Of all the potential calamities visited on the republic by the Reagan administration, the fumblings and bumblings of its FCC -- first under Chairman Mark Fowler and now under the equally misguided Dennis Patrick -- will get special chapters in history books.

Why trash the Fairness Doctrine now? The FCC claims the doctrine was initiated when there was a scarcity of broadcast outlets and that this no longer exists. That's gibberish; scarcity still exists, and the record selling prices for TV stations prove it. The concentration of media ownership is greater than at any time in American history, so the larger number of TV and radio stations is offset by the relatively smaller number of owners.

There is also the specious claim by supporters of the repeal that the doctrine has had a "chilling effect" on broadcasters, inhibiting them from tackling controversial issues. No such effect has ever been proven. The issue is bogus. Nader finds it laughable.

"A chilling effect? Well then," he says, "the next few months should see an absolute explosion of Athenian creativity and daring on radio and television -- now that the yoke of the Fairness Doctrine has been lifted by the 20th-century Minutemen of Ronald Reagan."

The chilling effect is the deregulators' Big Lie. Joseph Saitta, who has been in broadcast journalism for 21 years -- the last six months as news director of WTTG-TV here -- was asked yesterday if he has ever in his career felt any constraint from the Fairness Doctrine. "No, not that I can recall," he said. "I can't think of an instance where it's impacted negatively."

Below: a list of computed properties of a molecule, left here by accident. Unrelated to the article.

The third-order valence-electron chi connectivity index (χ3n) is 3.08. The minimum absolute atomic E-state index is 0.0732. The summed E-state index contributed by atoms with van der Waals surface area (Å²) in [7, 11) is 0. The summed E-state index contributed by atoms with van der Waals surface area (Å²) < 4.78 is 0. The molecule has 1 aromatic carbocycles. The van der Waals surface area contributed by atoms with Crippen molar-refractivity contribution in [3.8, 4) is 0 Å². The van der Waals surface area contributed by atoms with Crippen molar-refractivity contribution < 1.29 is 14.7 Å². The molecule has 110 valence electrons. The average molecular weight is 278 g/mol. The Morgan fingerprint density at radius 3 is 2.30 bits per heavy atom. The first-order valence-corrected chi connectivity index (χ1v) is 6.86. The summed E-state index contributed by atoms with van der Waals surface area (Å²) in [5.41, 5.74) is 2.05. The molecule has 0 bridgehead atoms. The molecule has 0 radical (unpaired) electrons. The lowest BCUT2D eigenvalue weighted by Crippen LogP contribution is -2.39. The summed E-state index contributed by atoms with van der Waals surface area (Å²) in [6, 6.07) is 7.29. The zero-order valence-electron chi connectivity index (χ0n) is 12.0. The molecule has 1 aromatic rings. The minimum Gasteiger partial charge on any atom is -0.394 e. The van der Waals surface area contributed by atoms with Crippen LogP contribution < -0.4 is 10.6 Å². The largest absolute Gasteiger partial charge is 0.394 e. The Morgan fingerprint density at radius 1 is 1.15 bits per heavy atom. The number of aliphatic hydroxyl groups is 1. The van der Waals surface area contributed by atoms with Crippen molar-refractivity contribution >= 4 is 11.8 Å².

Lawrence K. Grossman, president of NBC News, was asked the same question. While Grossman feels the Fairness Doctrine to be "a bad doctrine in theory," he had to concede, "The answer, as far as I am concerned, is no, not really. The direct and honest answer to the question is no."

Andrew Jay Schwartzman, director of the Media Access Project, says the Reagan FCC's problem is that "they just will not recognize who's serving whom" and that "they just don't care" about "the public interest, convenience and necessity" that the commission was established to oversee.

"This decision is the embodiment of the FCC turning the asylum over to the lunatics," Schwartzman said.

Legislators and their staffs are so incensed about what they see as a "double-cross" by the FCC, that there is talk of immediate retaliation, like, perhaps, eliminating the commission's travel budget.

"I say, let them keep the travel budget. Just insist that all tickets be one-way," said Schwartzman. He was cheered by a vision of an FCC commissioner being stranded in Las Vegas after journeying there to make a speech for throngs of grateful broadcasters.

Somewhere along the line, the FCC completely reversed the roles of broadcaster and public so that the public is now deemed the servant of the broadcaster. The FCC has taken us through the looking glass. We have entered the flip-flop world on the other side. "Orwellian" is an overused adjective, but when dealing with the FCC, there is no way to avoid it.